Up to 24% of Americans experience an allergic skin reaction at some point, many of which are caused by beauty and skin care products. In fact, there are more than 3,700 substances that are known to be contact allergens, many of which are found in cosmetic products. Most commonly, acne and anti-aging products have the potential to cause a reaction due to their potent ingredients, but it’s possible for some people to build up a tolerance to products in order to get the benefits of them.

Common ingredients that trigger skin irritation

Aluminum is a common ingredient in deodorants and is responsible for causing red, irritated, sore armpits that can also result in skin peeling. Stronger deodorants will usually cause stronger reactions as they have higher levels of aluminum. Unfortunately, building up a tolerance to aluminum-based deodorants is unlikely, but some people can tolerate products designed for sensitive skin. Fragrances, also found in deodorants and many other beauty and skincare products, cause irritation in over 20% of Americans. It can be difficult to know which fragrances you’re having a reaction to due to labeling and even unscented products can contain fragrances, but they have even more fragrance chemicals added in to mask the smells.

Different types of acid ingredients are known to cause irritation when people first start using them, such as salicylic acid, which is used to treat acne and oily skin. Topical retinoids, used in anti-aging products to normalize skin cell maturation and promote the stimulation of collagen, and glycolic acid, the active ingredient in chemical peels, both have the potential to cause skin irritation, itchiness, redness, burning and dryness, especially if too much product is applied. Various metals, sulfates and even essential oils can cause anything from a mild skin irritation to a severe allergic reaction and are found in countless beauty and skincare products.

The difference between irritation and an allergic reaction

The benefits of a product that causes skin irritation can outweigh the negative, meaning you may want to continue to use it. It’s important to make the distinction between an allergic reaction and skin irritation so that you know whether you should immediately stop using a product or try to build up your tolerance to it. One of the biggest things to remember is that skin irritation usually remains in one area: the area you’ve applied the product.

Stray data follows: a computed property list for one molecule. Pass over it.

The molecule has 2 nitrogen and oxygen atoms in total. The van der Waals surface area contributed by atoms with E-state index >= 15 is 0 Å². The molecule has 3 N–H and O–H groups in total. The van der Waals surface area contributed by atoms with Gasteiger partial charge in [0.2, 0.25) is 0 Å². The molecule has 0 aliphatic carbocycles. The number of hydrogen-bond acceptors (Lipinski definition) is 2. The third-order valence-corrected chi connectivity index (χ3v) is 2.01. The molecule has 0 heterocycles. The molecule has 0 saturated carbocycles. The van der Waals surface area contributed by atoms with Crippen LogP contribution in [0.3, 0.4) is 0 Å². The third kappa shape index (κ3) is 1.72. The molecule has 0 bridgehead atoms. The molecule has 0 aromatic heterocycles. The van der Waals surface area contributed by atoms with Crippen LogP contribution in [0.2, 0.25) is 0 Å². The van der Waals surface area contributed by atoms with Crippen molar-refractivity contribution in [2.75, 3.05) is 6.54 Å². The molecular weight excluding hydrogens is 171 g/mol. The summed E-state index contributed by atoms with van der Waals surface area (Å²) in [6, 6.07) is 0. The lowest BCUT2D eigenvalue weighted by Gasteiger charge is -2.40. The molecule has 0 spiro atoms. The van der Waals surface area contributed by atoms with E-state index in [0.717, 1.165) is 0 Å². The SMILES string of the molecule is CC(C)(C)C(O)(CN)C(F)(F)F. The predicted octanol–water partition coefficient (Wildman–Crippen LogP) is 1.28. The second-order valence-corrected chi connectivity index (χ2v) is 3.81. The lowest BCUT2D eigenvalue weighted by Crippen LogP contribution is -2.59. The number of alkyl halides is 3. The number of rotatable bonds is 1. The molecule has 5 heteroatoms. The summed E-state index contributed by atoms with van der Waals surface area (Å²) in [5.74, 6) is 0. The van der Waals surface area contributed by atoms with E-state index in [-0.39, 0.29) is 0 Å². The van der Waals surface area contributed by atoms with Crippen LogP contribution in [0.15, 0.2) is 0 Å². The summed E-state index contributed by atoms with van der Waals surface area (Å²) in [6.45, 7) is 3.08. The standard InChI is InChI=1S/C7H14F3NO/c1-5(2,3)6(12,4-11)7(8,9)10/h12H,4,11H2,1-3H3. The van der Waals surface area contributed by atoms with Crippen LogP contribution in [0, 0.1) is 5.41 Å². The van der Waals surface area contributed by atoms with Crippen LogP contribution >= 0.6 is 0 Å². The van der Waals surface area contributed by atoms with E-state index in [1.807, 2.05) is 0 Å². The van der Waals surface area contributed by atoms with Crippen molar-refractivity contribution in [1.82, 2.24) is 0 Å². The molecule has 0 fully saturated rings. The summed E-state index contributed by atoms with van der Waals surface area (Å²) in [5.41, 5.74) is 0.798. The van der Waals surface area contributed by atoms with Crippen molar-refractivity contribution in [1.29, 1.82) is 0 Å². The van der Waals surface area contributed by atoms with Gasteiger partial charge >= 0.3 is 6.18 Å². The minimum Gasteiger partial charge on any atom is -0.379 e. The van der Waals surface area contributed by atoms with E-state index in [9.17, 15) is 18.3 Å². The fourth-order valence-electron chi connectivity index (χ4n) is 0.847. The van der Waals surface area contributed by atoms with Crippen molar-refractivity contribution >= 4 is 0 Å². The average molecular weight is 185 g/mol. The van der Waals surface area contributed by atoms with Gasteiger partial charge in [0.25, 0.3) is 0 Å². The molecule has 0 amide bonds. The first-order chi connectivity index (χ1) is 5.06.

An allergic reaction can present all over the body, including where the product hasn’t come into contact with. Skin is also more likely to swell and blister with an allergic reaction and can occur months or years after using a product, whereas irritation will be fairly immediate.

Building up your tolerance to irritants

Building up your tolerance for certain products is done when the pros outweigh the cons, such as using an acne cream that can help skin, boost self-esteem and prevent scarring in the future. This outweighs the downside of skin becoming temporarily irritated. When using products that are known to cause irritation, dermatologists recommend starting them gradually. Applying the product two or three times a week for a month and then moving onto a couple of times a week until you’re able to use it daily can help your skin to adjust. It’s important not to apply more than necessary as this can exacerbate symptoms of irritation. Generally, a pea-sized amount of product for your face is all that’s needed and you shouldn’t apply anything after a hot bath or shower as the pores will be open and more susceptible to irritation.

Moisturize to reduce irritation

While building up your tolerance to an irritant it’s a good idea to keep the skin well moisturized. Applying moisturizer before and shortly after the product will help to soothe the skin and reduce the chance of it going scaly or thickening. You may also be able to mix the product with moisturizer to dilute it but check with a dermatologist prior to doing this to make sure the two will mix safely.

It’s a good idea to do a patch test with any new product that you use, particularly if you’re prone to skin reactions. If you have a reaction, then you know it’s best not to apply the product onto delicate skin, such as around the eyes, unless you feel the benefits will be worth it. Always consult with a professional if you’re not sure about a reaction and try alternative, gentler products if they’re available.